Premier Concerts and Manic Presents:
295 Treadwell Street
Hamden, CT, 06514
Doors 7:00 PM / Show 8:00 PM
This event is all ages
"Repetition is a form of change," reads one of Brian Eno's Oblique Strategies. Seth Haley knows the concept well, and his style of technicolour synth-wave takes the mantra as a challenge -- how much emotion can one man convey through his machines? Six years ago, Galactic Melt introduced space traveller Com Truise and his journey through far-flung galaxies, before mini-epics Wave 1 and Silicon Tare expanded the story in further cosmic detail. And now Iteration concludes this sprawling saga. True to its name, the album is built on Com Truise hallmarks: neon-streaked melodies, big drums, robotic grooves, bleary nostalgia. But Iteration is also the most elegant and streamlined that Haley's music has ever sounded.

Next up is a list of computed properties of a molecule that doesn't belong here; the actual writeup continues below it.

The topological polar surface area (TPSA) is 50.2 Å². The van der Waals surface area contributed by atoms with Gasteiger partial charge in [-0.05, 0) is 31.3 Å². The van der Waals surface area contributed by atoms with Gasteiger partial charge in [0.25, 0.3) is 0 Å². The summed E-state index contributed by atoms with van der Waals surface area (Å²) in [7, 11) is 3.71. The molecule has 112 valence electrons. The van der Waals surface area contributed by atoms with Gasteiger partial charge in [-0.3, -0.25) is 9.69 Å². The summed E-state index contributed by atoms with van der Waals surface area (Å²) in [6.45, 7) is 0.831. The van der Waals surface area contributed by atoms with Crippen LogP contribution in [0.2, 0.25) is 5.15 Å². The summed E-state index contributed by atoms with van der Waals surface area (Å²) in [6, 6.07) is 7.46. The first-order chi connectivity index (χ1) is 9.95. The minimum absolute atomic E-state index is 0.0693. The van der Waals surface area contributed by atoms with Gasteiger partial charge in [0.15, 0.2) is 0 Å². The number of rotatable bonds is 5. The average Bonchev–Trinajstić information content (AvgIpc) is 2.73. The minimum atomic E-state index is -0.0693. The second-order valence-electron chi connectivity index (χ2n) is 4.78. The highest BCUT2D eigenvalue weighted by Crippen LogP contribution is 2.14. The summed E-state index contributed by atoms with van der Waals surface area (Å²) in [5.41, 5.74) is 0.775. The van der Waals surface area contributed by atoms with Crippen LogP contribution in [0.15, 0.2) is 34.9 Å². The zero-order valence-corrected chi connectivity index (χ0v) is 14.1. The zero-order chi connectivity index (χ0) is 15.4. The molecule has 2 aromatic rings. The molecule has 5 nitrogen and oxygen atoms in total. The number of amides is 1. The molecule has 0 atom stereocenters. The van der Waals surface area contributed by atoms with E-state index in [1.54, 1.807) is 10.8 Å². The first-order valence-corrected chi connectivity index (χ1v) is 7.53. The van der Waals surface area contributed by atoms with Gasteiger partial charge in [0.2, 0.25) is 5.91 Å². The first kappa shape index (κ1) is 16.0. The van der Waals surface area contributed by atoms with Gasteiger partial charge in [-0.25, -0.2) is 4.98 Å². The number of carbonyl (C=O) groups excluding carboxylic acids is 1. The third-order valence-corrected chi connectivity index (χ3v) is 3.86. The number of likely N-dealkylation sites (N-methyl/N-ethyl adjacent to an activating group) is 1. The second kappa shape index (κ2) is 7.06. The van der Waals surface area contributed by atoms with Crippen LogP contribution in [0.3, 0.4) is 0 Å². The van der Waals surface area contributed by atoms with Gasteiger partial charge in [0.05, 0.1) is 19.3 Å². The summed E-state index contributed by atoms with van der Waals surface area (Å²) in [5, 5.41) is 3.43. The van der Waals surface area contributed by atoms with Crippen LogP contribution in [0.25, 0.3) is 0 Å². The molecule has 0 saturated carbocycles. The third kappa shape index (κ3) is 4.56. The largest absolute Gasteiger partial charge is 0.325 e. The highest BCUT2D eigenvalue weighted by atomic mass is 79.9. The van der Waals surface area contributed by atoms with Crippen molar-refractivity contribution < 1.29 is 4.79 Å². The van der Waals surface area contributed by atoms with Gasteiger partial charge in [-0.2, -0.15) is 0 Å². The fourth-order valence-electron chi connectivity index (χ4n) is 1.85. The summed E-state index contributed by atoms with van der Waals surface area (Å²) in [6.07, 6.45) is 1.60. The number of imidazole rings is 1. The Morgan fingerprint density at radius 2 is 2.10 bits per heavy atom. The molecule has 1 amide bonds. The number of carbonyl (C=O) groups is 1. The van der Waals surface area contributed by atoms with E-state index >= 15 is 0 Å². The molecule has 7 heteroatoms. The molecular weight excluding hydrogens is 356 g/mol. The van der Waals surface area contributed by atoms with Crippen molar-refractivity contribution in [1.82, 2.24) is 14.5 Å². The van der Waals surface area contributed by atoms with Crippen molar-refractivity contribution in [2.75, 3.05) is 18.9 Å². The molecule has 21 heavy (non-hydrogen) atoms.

At the album's heart is an elaborate narrative, one full of longing, hope, anxiety, and triumph. Iteration illustrates the last moments Com Truise spends on the perilous planet Wave 1, before he and his alien love escape its clutches to live in peace. Album opener ."..Of Your Fake Dimension" launches the interstellar drama with its anthemic swells and widescreen sound design, before lovesick songs like "Dryswch" and "Propagation" outline scenes wrought with cybernetic pathos. In "Isostasy," the synaesthetic quality of Haley's compositions is presented in ultra-high-definition. Later, the frantic rhythms of "Syrthio" conjure images of panicked flight as Haley's gorgeous synth melodies gild the action in quiet heartbreak. Then comes the resounding "When Will You Find The Limit...," when Iteration's pain and sadness finds liberation in the vast unknown. The closing title track ends it all in a gush of majestic revelry.